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With the Dog Days of Summer Here, the Grip of Statewide Drought Tightens in Kansas and Missouri

Seasonal droughts are common in Missouri. Just three months away over 91% of the state was free of any drought classification. When summer approaches, severe conditions return usually first to central parts of the state, and into southwest Missouri. A different story in Kansas where the state has experienced month after month of extreme and exceptional drought thanks to a very mild winter.

The most recent National Drought Monitor Map was released last week.

Kansas and Missouri nearly mirror each other in the lack of precipitation. KRPS’s Fred Fletcher-Fierro has more.

Three weeks into summer and the seasonal drought conditions in Missouri continue to worsen. According to the National Drought Mitigation Center over 98% of the state is in one of the five levels of drought.

Compare that to just three months ago when fewer than 9% of Missouri was in any of the drought categories. A large swath of Central Missouri extending to Vernon and Barton’s counties are considered to be in extreme drought where ponds and wells dry up; large lakes and reservoirs are extremely low; mandatory water restrictions are implemented.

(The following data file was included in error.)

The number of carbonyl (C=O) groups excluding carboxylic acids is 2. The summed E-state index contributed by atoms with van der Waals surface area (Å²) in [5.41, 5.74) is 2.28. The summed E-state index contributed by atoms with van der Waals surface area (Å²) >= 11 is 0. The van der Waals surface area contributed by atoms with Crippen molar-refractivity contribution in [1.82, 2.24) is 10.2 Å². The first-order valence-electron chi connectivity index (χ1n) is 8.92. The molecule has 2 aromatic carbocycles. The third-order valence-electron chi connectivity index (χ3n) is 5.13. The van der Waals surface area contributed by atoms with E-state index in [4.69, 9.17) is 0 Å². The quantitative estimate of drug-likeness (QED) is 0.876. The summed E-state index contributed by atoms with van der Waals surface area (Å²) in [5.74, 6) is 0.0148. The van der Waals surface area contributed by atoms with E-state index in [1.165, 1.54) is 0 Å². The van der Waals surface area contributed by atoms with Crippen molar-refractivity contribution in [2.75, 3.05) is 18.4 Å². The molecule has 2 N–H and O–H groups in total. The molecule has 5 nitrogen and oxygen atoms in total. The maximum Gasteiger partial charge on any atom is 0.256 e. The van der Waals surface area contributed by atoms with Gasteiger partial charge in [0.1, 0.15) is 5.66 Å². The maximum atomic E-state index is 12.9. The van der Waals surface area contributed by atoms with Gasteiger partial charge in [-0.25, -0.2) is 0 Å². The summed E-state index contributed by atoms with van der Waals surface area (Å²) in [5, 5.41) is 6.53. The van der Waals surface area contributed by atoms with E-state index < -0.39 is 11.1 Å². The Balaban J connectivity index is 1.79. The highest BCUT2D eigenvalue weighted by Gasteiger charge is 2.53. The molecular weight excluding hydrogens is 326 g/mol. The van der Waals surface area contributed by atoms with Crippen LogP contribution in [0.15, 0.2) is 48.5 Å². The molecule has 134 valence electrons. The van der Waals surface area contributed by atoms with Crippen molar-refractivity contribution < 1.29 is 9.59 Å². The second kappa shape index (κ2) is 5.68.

Drought conditions are worse in Kansas where over 7.5% of the Sunflower state is in exceptional drought and nearly 40 percent of the state is in extreme drought.

Between Missouri and Kansas, a combined 6.4 million residents reside in drought conditions.

There is little drought relief insight this week with mainly sunny skies for southwest Missouri and southeast Kansas and highs in the ‘90s. For 89 9 KRPS News, I’m Fred Fletcher-Fierro

Since 2017 Fred Fletcher-Fierro has driven up Highway 171 through thunderstorms, downpours, snow, and ice storms to host KRPS’s Morning Edition. He’s also a daily reporter for the station, covering city government, elections, public safety, arts, entertainment, culture, sports and more. Fred has also spearheaded and overseen a sea change in programming for KRPS from a legacy classical station to one that airs a balance of classical, news, jazz, and cultural programming that better reflects the diverse audience of the Four States. For over two months in the fall of 2022 he worked remotely with NPR staff to relaunch to an NPR style news and information website.